For gel electrophoresis and blotting, the commercial NuPAGE SDS-PAGE gel system (Life Technologies) was used. Proteins were separated using 4–12% Bis-Tris gels in NuPAGE MES running buffer according to the manufacturer’s instructions. Proteins were blotted onto nitrocellulose (GE Healthcare, Freiburg, Germany) membranes according to the instructions. Blots were blocked in 3% BSA (HepG2 blots used for comparison with DigiWest) or milk powder (GST-ERK2 spike-in experiment) in TBST, and antibodies were incubated overnight at 4 °C at the recommended dilution in 1% BSA or milk powder in TBST and washed 5 times for 5 min in TBST before fluorescently labelled secondary antibodies were added. After a 1-h incubation at room temperature, the blots were washed 5 times for 5 min. For detection on the LI-COR Odyssey (LI-COR, Bad Homburg, Germany), a donkey anti-Rabbit IgG (H+L) conjugated to IRDye 800CW (LI-COR) secondary antibody was used. For the chemiluminescent readout, HRP-labelled secondary antibodies (Dianova, Hamburg, Germany) were used. The Super Signal West Pico (Thermo Scientific) substrate was used according to the manufacturer’s instructions.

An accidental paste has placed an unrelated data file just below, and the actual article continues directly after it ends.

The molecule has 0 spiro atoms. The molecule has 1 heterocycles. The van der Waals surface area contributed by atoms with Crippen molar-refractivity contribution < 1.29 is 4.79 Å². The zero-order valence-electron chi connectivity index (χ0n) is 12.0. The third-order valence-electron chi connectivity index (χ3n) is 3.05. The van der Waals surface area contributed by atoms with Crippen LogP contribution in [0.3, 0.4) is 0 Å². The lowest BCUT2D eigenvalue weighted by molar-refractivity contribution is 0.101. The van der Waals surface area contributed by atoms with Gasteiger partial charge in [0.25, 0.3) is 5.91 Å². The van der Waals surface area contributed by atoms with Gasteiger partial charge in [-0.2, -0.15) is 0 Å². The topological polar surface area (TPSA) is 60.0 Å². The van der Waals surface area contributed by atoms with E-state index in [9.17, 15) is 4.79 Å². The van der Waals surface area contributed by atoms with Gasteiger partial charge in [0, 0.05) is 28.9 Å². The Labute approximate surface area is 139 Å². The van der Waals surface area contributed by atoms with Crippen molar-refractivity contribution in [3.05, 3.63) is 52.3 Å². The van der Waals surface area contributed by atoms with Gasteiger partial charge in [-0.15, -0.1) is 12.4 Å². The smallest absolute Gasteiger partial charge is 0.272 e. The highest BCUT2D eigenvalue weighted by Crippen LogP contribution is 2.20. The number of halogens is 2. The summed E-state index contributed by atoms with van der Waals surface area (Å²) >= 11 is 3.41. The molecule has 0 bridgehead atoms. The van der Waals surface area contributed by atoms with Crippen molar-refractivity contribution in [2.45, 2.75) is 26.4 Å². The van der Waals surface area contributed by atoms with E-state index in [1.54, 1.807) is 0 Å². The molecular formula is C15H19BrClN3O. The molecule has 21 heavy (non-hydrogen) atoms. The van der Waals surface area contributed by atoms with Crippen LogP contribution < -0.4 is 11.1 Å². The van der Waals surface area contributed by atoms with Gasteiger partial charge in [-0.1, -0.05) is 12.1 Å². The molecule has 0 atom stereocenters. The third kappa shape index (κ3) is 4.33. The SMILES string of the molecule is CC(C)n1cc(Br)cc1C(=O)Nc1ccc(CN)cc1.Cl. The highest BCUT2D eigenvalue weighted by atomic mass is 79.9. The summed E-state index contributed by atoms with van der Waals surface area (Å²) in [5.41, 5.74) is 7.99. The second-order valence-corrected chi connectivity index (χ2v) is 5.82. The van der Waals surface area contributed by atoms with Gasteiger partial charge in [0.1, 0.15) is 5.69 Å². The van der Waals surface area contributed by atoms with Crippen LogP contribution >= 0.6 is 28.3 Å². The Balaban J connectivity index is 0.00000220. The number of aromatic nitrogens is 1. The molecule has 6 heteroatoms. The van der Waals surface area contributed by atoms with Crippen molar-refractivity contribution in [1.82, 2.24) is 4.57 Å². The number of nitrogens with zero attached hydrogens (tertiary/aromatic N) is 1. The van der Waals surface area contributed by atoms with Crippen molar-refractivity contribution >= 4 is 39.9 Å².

Images of western blots for comparison with DigiWest were selected from a pool of western blots performed during the validation of the large antibody collection. The blots were generated by a modification of the common western blot technique. Briefly, 400 μg of HepG2 lysate in LDS sample buffer (Life Technologies) was loaded onto NuPAGE 2D-well gels, and proteins were blotted onto nitrocellulose membranes. The 60-mm-wide lanes on the blots were cut into 1.5-mm wide vertical stripes that were then incubated with the antibodies diluted in 1% BSA in TBST. Chemiluminescent detection was performed on an LAS-4000 mini (Fujifilm, Düsseldorf, Germany) or in some cases on a Kodak Image Station 440 CF (Kodak Eastman, Rochester, NY, USA). When required, western blot images were quantified using MultiGauge v3.0 (Fujifilm) software.
Gel electrophoresis and blotting for DigiWest
The commercial NuPAGE SDS-PAGE gel system (Life Technologies) was used for protein separation and blotting. Proteins were separated using 4−12% Bis-Tris gels in NuPAGE running buffer according to the manufacturer’s instructions. Proteins were blotted onto PVDF membranes (Millipore) using the described standard conditions. Blots were incubated in PBS containing 0.1% Tween-20 (PBST) for 15 min, stained with Ponceau-S for 5 min and imaged on an LAS-4000 mini (Fujifilm). The blots were then washed in PBST for 30 min with several rounds of buffer exchange and gentle agitation.
Bead coating and preparation
The coating of magnetic MagPlex microspheres (Luminex, Oosterhout, The Netherlands) with Neutravidin (Thermo Fisher Scientific) was performed on a King Fisher 96 (Thermo Fisher Scientific) magnetic particle processor essentially as described in ref. 29. In total, 384 different individual Neutravidin-coated MagPlex (Luminex) bead-sets (∼5 × 106 beads per set) were generated and transferred to storage buffer (1% BSA, 0.05% sodium azide, 0.05% Tween-20 in PBS) with a bead number adjusted to 4,000 beads per μl. For use in the DigiWest procedure, aliquots containing 20,000 or 40,000 beads per well of each bead-set were used.